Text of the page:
• Diabetic enteropathy
  • Liver disease
  • Tuberculosis
  • Psoriasis
  • Cancer
  • Sickle cell anemia
  • Alcoholism
  • Poor diet

Folate deficiency may also result from some procedures, including dialysis, gastric bypass or other stomach surgery, and bowel surgery (Maron, 2009). 

For patients with such conditions, micronutrient screenings can be done to check folate and vitamin levels. If folate levels are low, healthcare providers may encourage supplements such as folic acid.

Folate deficiency, if left untreated, can lead to infertility, cardiovascular disease, and cancer. Keep in mind that just because a lack of folate can cause some conditions, it doesn’t mean taking extra folate will prevent or correct them—you’ll want to follow the guidance of your healthcare provider.

Folic acid and male fertility

Folic acid has been part of the cocktail of ingredients in snake-oil products making false claims of “male enhancement” for years. However, it’s also sold as a standalone supplement, or in combination with zinc, by more reputable sources. You may read claims that it can increase semen quality, sperm count, or mobility. Is there anything to folic acid as infertility treatment?

A meta-analysis of historical studies found some evidence that a daily supplement of folic acid, or folic acid plus zinc, might help infertile or sub-fertile men have a higher concentration of sperm in their semen (Irani, 2017). However, the supplement didn’t seem to affect how well the sperm worked, so it’s not clear whether there would be a significant impact on fertility.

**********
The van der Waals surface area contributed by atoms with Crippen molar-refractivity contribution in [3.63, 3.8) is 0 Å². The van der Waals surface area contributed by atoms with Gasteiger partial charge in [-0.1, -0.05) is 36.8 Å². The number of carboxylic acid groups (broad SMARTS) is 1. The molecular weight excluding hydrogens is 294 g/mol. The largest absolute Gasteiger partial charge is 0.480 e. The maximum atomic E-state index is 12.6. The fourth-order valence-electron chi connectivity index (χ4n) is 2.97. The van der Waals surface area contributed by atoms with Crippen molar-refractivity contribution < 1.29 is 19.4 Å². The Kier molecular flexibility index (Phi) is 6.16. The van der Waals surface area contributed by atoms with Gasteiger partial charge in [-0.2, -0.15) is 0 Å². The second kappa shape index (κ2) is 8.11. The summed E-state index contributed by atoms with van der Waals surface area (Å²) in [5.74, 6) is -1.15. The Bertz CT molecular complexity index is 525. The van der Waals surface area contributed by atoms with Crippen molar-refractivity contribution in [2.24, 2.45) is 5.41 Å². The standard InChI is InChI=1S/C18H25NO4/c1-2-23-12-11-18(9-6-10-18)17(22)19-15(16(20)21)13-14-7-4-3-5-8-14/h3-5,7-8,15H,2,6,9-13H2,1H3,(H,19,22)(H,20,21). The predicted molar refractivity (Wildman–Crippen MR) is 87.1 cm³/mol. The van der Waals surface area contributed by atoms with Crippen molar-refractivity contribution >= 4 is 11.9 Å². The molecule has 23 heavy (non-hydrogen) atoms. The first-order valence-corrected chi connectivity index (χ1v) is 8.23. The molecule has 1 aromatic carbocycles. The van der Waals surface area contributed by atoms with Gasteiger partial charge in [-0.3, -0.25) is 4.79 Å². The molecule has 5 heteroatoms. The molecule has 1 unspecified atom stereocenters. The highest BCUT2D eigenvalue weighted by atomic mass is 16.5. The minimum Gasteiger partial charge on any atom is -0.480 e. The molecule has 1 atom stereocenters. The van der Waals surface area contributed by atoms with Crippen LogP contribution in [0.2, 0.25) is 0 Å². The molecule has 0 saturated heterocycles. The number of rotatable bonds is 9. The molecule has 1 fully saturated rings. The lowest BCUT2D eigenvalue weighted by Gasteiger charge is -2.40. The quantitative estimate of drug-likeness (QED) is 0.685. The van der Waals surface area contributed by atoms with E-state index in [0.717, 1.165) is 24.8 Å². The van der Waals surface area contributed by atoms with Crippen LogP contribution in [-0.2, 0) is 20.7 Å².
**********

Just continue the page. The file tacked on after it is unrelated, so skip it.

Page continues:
A larger, more recent study with over 2,000 couples seeking infertility treatment has poured cold water on the use of folic acid to affect fertility. Half the male partners took folic acid and zinc supplementation, the other half placebo. After six months, their semen was tested. In nearly every category—sperm count, sperm motility, total volume—there was no significant difference between the supplement and placebo groups (Schisterman, 2020).

Additional follow-up continued for 18 months from the start of treatment. Researchers found no significant difference in the number of couples who were able to eventually have live births.  Given potential side effects such as gastrointestinal symptoms, the evidence so far suggests there may not be many benefits to taking folic acid for male fertility. (Schisterman, 2020).

Folic acid and depression

Depression is a complex condition that can have many different causes. 

Multiple studies have found an association between low folate levels and depression (Bender, 2017). Of course, this should not be taken to mean that having low folate will always lead to depression, nor that having normal folate levels will prevent depression.

Very few rigorous studies have been done on whether folic acid supplements are beneficial to those suffering from depression. A meta-analysis of multiple clinical trials suggested short-term use had no benefit. Still, long-term use might reduce or delay relapses in some people (Almeida, 2015).